('alno. Ital.). The alder tree. Betula alnus Lin. Sp. Pl 1394!

Alnus rotundi, folia glutinosa viridis, C. B. The common alder tree, called amendanus.

The black alder is the Rhamnus frangula Lin. Sp. Pi. 280; called also Avnus.

All the parts of this tree are astringent and bitter, the bark is more astringent; a decoction of it hath cured agues, and is often used to repel inflammatory tumours in the throat.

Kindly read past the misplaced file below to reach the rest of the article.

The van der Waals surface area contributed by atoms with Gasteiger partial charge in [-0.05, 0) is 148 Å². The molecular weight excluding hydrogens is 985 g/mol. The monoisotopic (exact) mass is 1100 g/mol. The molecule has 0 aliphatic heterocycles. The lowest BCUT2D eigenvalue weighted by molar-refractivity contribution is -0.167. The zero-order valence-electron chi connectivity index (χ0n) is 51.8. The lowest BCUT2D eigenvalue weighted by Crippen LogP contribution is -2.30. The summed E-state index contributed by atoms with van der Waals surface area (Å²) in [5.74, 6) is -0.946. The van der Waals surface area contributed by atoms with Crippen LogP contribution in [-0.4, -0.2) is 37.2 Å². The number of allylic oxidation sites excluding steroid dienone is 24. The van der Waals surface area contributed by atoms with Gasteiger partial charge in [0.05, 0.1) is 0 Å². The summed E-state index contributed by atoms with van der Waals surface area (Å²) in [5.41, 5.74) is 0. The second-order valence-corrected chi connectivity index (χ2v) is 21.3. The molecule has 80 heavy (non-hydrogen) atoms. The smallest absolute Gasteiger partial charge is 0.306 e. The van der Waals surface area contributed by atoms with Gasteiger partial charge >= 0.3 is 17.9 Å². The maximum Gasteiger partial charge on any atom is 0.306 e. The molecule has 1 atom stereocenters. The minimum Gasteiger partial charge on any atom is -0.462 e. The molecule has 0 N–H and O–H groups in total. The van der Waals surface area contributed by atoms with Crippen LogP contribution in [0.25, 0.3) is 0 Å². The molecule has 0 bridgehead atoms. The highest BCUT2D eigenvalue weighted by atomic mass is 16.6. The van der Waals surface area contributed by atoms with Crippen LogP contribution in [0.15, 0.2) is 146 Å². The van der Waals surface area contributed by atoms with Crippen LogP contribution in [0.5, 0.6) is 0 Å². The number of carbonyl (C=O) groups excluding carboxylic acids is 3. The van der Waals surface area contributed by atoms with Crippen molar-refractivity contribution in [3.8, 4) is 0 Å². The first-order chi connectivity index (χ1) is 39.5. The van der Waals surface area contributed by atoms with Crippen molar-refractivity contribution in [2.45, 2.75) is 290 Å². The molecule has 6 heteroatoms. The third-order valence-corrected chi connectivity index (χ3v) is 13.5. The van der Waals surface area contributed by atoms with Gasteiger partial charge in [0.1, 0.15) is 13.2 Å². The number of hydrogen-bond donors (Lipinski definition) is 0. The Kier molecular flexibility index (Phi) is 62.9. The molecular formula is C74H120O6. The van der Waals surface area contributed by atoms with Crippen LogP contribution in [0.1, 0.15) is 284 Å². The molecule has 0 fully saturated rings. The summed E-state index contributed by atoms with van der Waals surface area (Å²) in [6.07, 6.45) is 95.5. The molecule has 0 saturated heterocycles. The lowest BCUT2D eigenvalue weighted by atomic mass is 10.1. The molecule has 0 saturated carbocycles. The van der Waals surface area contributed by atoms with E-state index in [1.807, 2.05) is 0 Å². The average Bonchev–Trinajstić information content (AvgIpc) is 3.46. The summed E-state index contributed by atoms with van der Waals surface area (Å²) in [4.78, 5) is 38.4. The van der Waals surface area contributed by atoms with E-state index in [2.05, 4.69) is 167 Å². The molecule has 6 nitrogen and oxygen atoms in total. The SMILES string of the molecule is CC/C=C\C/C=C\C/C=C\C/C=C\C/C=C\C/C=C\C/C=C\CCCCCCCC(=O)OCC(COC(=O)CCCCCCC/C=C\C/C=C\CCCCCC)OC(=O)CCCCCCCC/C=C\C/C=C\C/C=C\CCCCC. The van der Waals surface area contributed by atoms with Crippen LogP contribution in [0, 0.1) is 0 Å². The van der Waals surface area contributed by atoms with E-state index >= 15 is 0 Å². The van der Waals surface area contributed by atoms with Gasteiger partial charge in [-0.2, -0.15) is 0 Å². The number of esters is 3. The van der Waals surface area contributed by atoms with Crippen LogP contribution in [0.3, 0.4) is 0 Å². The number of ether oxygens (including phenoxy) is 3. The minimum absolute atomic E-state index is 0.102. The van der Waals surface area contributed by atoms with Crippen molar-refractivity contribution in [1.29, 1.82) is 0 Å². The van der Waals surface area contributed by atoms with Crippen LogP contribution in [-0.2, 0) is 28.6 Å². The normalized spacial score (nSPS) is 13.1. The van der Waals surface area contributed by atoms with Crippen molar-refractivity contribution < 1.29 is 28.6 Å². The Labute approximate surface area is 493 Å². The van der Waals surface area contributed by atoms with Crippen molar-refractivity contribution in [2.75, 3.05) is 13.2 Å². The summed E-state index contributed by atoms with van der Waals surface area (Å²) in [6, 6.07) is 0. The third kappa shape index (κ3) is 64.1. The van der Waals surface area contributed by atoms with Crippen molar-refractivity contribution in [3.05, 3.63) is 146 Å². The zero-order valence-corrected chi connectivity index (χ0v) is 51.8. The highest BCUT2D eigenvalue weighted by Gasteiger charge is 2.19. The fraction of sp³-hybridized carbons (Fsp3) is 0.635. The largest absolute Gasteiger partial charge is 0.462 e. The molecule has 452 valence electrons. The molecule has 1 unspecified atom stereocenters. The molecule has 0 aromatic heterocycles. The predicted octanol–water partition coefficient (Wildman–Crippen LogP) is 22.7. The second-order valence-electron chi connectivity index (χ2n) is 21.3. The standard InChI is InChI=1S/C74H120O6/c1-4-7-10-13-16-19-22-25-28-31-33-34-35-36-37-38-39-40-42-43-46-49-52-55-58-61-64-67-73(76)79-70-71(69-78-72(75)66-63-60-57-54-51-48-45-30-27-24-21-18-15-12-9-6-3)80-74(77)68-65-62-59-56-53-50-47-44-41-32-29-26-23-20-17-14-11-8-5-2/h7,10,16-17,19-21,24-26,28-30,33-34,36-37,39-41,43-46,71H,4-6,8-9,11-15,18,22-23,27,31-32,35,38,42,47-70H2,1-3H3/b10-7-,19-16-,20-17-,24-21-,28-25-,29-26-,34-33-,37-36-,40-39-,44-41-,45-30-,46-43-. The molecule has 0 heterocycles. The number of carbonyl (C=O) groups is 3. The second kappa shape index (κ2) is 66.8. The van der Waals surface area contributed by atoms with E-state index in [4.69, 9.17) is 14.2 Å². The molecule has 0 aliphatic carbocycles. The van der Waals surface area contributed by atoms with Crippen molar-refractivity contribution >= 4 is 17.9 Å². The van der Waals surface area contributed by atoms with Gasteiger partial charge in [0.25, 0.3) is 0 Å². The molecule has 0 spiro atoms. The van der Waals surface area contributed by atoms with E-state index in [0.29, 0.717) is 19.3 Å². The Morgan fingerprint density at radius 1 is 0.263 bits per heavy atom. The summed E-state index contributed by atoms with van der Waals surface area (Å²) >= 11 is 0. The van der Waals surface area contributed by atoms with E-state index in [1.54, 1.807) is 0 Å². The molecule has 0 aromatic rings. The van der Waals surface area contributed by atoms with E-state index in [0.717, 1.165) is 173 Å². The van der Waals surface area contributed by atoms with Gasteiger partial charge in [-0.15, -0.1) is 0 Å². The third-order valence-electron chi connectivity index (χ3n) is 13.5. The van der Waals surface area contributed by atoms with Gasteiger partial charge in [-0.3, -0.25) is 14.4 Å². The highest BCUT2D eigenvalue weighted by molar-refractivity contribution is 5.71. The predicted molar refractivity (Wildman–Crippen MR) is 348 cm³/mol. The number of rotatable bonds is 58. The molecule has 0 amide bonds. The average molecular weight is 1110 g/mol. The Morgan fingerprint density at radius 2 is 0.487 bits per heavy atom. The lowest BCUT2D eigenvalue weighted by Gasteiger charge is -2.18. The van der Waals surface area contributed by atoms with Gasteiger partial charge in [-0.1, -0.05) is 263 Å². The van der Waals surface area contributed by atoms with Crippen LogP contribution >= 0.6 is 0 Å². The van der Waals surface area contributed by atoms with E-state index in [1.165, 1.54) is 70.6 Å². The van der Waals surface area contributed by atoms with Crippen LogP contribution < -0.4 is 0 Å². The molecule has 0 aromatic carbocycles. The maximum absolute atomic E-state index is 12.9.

The black or berry-bearing, alder, is a shrub found in the moist woods. The inner yellow bark of the trunk or root has a bitter and styptic taste: given to 3 ij. vomits, purges, and gripes; but joined with aromatics it operates more agreeably; though an infusion, or decoction of it in water, inspissated to an extract, acts yet more mildly. It is said also to be diuretic and anthelmintic; externally, useful in itch and in varices of the anus. The berries of this species of alder are purgative; they are not in use under their own name, but are often substituted for buckthorn berries. The berries of the black alder, however, have a black skin, a blue juice, and two seeds in each; while the buckthorn berries have a green juice, and commonly four seeds. The error is not, however, of much, consequence: the plants belong to the same genus, and the berries do not differ greatly.